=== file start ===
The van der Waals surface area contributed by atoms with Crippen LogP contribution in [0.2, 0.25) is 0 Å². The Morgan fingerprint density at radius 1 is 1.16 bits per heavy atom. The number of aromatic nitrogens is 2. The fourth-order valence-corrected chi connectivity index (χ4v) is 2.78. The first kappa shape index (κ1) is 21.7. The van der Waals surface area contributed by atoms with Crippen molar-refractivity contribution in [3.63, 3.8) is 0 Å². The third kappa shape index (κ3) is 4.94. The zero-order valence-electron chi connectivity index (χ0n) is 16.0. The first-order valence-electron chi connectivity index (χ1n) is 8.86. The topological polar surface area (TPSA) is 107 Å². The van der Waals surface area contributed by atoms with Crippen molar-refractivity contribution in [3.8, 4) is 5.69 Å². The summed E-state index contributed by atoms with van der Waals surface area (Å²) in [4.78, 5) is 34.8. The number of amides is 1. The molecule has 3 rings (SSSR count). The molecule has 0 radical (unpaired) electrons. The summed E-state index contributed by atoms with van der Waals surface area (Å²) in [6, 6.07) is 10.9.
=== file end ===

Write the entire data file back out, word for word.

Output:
The van der Waals surface area contributed by atoms with Crippen LogP contribution in [0.2, 0.25) is 0 Å². The Morgan fingerprint density at radius 1 is 1.16 bits per heavy atom. The number of aromatic nitrogens is 2. The fourth-order valence-corrected chi connectivity index (χ4v) is 2.78. The first kappa shape index (κ1) is 21.7. The van der Waals surface area contributed by atoms with Crippen molar-refractivity contribution in [3.63, 3.8) is 0 Å². The third kappa shape index (κ3) is 4.94. The zero-order valence-electron chi connectivity index (χ0n) is 16.0. The first-order valence-electron chi connectivity index (χ1n) is 8.86. The topological polar surface area (TPSA) is 107 Å². The van der Waals surface area contributed by atoms with Crippen molar-refractivity contribution in [3.8, 4) is 5.69 Å². The summed E-state index contributed by atoms with van der Waals surface area (Å²) in [4.78, 5) is 34.8. The number of amides is 1. The molecule has 3 rings (SSSR count). The molecule has 0 radical (unpaired) electrons. The summed E-state index contributed by atoms with van der Waals surface area (Å²) in [6, 6.07) is 10.9.